You steal my roses, the things I love most in all the world. . . You could have taken anything – except my roses. ~ from Jean Cocteau’s Beauty and the Beast
A perfect first day of summer, the solstice, the longest day of the year. The roses are celebrating, having a raucous party in the garden while they soak up the sun and feed the bees. The height of rose bloom always brings to mind one of my favorite movies, Jean Cocteau’s 1946 masterpiece “Beauty and the Beast” (La Belle et la Bête). In a magical film that still delights and intrigues me with its whimsical imagery and cinematic beauty, the scene that comes to mind is when Beauty’s hapless father plucks a rose from the Beast’s garden as a gift for his daughter and is immediately confronted for his crime.
How ironic that I moved here twelve years ago so that I would have more gardening space for roses, and all of the roses I planted the first year died over the winter. The daylilies that I brought thrived in the heavy clay soil and shrugged off deer and rabbit attacks. Not so the lovely English roses, who were far too genteel to survive this robust and challenging garden microclimate. To be without roses was unthinkable, so I began a long experimentation with roses safely ensconced behind garden walls – who was sassy enough to survive in an organic garden with no spraying and no artificial fertilizer?
Old roses, a few of the hardier English roses on their own roots, stalwart Griffith Buck roses, a few Canadian and shrub roses – all became part of the garden landscape, surrounded by geraniums, lambs ear, and other gentle plant companions. The summer sun triggers the rose perfume; each morning begins with thousands of petals of color, heady fragrance, and the songs of bees nestling in for a little more pollen. You could take anything from me- except my roses.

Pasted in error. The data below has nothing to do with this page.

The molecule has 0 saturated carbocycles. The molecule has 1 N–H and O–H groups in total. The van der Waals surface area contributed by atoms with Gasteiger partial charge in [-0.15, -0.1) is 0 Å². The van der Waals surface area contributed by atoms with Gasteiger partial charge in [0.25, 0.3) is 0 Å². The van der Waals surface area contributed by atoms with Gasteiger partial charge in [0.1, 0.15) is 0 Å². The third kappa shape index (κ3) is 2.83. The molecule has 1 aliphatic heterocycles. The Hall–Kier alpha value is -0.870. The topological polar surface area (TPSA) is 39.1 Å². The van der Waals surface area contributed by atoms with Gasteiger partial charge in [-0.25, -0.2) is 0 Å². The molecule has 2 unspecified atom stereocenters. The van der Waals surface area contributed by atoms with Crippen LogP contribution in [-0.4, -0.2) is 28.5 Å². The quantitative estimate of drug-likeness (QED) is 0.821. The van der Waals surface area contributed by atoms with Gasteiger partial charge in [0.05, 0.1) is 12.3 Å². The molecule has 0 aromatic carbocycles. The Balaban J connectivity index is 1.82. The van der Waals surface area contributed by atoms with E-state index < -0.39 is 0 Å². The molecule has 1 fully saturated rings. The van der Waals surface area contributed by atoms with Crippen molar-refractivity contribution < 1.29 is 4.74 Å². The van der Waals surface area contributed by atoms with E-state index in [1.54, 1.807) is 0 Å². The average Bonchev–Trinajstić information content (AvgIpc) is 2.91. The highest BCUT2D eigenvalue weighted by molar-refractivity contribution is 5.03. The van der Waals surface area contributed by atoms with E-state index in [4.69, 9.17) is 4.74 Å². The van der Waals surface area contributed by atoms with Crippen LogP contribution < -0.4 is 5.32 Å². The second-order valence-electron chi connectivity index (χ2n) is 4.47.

All images ©2013 by Lynn Emberg Purse, All Rights Reserved.
Pink Carpet rose
Mary Rose (English)
Veilchenblau (old climbing rose)
Darlow’s Enigma hybrid musk rose
Darlow’s Enigma blossom
Rose de Rescht (old rose)
Rose de Rescht in border
Blanc Double de Coubert (rugosa)
Blushing Knockout and lamb’s ear
Blushing Knockout in the garden
Rainbow Carpet rose and blue geraniums
Margo Koster polyantha rose
Marie Pavie polyantha rose
Remastered and released by Criterion, La Belle et La Bête is now available on DVD and Blueray. (B&W, in French with English subtitles) A film treasure.
I buy most of my “own root” roses from Roses Unlimited, they are shipped in pots in beautiful condition. Wonderful source!